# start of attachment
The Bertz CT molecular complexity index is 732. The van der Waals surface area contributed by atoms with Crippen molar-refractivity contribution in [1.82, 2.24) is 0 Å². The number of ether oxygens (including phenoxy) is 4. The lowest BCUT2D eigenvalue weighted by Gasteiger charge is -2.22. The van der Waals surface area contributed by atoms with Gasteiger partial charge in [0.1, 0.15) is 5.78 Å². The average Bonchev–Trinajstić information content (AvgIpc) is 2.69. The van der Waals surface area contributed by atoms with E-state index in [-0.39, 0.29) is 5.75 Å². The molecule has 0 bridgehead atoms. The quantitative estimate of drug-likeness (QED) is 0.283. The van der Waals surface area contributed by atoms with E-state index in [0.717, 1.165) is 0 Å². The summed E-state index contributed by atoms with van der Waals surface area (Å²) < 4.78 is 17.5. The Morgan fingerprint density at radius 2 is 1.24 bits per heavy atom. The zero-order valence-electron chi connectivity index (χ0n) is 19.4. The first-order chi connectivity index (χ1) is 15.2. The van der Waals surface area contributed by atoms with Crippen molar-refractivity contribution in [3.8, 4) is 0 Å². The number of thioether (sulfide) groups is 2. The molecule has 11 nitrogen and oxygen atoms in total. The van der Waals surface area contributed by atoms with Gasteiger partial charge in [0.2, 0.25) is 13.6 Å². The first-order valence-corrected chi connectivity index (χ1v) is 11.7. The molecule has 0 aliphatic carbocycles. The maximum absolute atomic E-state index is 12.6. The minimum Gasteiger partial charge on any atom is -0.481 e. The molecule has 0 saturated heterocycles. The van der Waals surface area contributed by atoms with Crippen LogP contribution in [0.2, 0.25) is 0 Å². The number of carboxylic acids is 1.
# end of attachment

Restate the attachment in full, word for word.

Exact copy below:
The Bertz CT molecular complexity index is 732. The van der Waals surface area contributed by atoms with Crippen molar-refractivity contribution in [1.82, 2.24) is 0 Å². The number of ether oxygens (including phenoxy) is 4. The lowest BCUT2D eigenvalue weighted by Gasteiger charge is -2.22. The van der Waals surface area contributed by atoms with Gasteiger partial charge in [0.1, 0.15) is 5.78 Å². The average Bonchev–Trinajstić information content (AvgIpc) is 2.69. The van der Waals surface area contributed by atoms with E-state index in [-0.39, 0.29) is 5.75 Å². The molecule has 0 bridgehead atoms. The quantitative estimate of drug-likeness (QED) is 0.283. The van der Waals surface area contributed by atoms with E-state index in [0.717, 1.165) is 0 Å². The summed E-state index contributed by atoms with van der Waals surface area (Å²) < 4.78 is 17.5. The Morgan fingerprint density at radius 2 is 1.24 bits per heavy atom. The zero-order valence-electron chi connectivity index (χ0n) is 19.4. The first-order chi connectivity index (χ1) is 15.2. The van der Waals surface area contributed by atoms with Crippen molar-refractivity contribution in [3.8, 4) is 0 Å². The number of thioether (sulfide) groups is 2. The molecule has 11 nitrogen and oxygen atoms in total. The van der Waals surface area contributed by atoms with Gasteiger partial charge in [0.2, 0.25) is 13.6 Å². The first-order valence-corrected chi connectivity index (χ1v) is 11.7. The molecule has 0 aliphatic carbocycles. The maximum absolute atomic E-state index is 12.6. The minimum Gasteiger partial charge on any atom is -0.481 e. The molecule has 0 saturated heterocycles. The van der Waals surface area contributed by atoms with Crippen LogP contribution in [0.2, 0.25) is 0 Å². The number of carboxylic acids is 1.